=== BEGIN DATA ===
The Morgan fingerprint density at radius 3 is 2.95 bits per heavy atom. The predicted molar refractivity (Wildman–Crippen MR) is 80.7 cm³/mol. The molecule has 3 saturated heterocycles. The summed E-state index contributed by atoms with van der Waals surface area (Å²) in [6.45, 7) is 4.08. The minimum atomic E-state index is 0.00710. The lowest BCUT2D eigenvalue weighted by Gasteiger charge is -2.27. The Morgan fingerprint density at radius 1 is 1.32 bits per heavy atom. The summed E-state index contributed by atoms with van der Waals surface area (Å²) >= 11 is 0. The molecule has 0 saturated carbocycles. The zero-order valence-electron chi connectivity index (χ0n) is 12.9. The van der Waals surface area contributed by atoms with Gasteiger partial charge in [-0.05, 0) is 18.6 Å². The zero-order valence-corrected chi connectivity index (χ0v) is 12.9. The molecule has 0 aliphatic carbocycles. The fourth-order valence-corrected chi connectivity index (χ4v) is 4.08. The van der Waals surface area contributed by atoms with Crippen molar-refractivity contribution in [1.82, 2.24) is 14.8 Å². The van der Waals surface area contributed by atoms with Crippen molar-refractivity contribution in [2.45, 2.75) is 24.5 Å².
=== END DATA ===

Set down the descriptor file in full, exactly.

The Morgan fingerprint density at radius 3 is 2.95 bits per heavy atom. The predicted molar refractivity (Wildman–Crippen MR) is 80.7 cm³/mol. The molecule has 3 saturated heterocycles. The summed E-state index contributed by atoms with van der Waals surface area (Å²) in [6.45, 7) is 4.08. The minimum atomic E-state index is 0.00710. The lowest BCUT2D eigenvalue weighted by Gasteiger charge is -2.27. The Morgan fingerprint density at radius 1 is 1.32 bits per heavy atom. The summed E-state index contributed by atoms with van der Waals surface area (Å²) >= 11 is 0. The molecule has 0 saturated carbocycles. The zero-order valence-electron chi connectivity index (χ0n) is 12.9. The van der Waals surface area contributed by atoms with Gasteiger partial charge in [-0.05, 0) is 18.6 Å². The zero-order valence-corrected chi connectivity index (χ0v) is 12.9. The molecule has 0 aliphatic carbocycles. The fourth-order valence-corrected chi connectivity index (χ4v) is 4.08. The van der Waals surface area contributed by atoms with Crippen molar-refractivity contribution in [1.82, 2.24) is 14.8 Å². The van der Waals surface area contributed by atoms with Crippen molar-refractivity contribution in [2.45, 2.75) is 24.5 Å².